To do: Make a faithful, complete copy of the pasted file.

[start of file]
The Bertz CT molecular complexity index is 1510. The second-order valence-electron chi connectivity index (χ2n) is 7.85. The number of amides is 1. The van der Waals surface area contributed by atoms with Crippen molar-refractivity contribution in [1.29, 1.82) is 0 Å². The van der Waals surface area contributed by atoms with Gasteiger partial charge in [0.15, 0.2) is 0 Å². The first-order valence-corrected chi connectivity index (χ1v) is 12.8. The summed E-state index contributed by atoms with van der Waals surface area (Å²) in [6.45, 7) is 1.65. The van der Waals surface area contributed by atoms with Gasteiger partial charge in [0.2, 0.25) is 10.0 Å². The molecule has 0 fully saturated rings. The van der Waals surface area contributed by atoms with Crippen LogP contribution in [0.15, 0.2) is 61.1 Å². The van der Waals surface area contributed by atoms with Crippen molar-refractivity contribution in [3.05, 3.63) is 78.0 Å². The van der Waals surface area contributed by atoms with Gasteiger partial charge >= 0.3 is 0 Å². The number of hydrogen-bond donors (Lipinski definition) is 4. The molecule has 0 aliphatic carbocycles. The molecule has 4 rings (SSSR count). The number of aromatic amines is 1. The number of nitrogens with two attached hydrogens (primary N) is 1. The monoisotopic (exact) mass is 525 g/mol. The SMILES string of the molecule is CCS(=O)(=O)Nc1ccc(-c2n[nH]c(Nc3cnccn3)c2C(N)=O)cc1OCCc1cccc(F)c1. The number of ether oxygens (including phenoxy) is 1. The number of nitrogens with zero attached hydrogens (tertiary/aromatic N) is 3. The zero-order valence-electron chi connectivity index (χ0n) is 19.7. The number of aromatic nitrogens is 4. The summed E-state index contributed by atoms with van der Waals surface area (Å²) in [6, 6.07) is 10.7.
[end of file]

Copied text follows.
The Bertz CT molecular complexity index is 1510. The second-order valence-electron chi connectivity index (χ2n) is 7.85. The number of amides is 1. The van der Waals surface area contributed by atoms with Crippen molar-refractivity contribution in [1.29, 1.82) is 0 Å². The van der Waals surface area contributed by atoms with Gasteiger partial charge in [0.15, 0.2) is 0 Å². The first-order valence-corrected chi connectivity index (χ1v) is 12.8. The summed E-state index contributed by atoms with van der Waals surface area (Å²) in [6.45, 7) is 1.65. The van der Waals surface area contributed by atoms with Gasteiger partial charge in [0.2, 0.25) is 10.0 Å². The molecule has 0 fully saturated rings. The van der Waals surface area contributed by atoms with Crippen LogP contribution in [0.15, 0.2) is 61.1 Å². The van der Waals surface area contributed by atoms with Crippen molar-refractivity contribution in [3.05, 3.63) is 78.0 Å². The van der Waals surface area contributed by atoms with Gasteiger partial charge >= 0.3 is 0 Å². The number of hydrogen-bond donors (Lipinski definition) is 4. The molecule has 0 aliphatic carbocycles. The molecule has 4 rings (SSSR count). The number of aromatic amines is 1. The number of nitrogens with two attached hydrogens (primary N) is 1. The monoisotopic (exact) mass is 525 g/mol. The SMILES string of the molecule is CCS(=O)(=O)Nc1ccc(-c2n[nH]c(Nc3cnccn3)c2C(N)=O)cc1OCCc1cccc(F)c1. The number of ether oxygens (including phenoxy) is 1. The number of nitrogens with zero attached hydrogens (tertiary/aromatic N) is 3. The zero-order valence-electron chi connectivity index (χ0n) is 19.7. The number of aromatic nitrogens is 4. The summed E-state index contributed by atoms with van der Waals surface area (Å²) in [6, 6.07) is 10.7.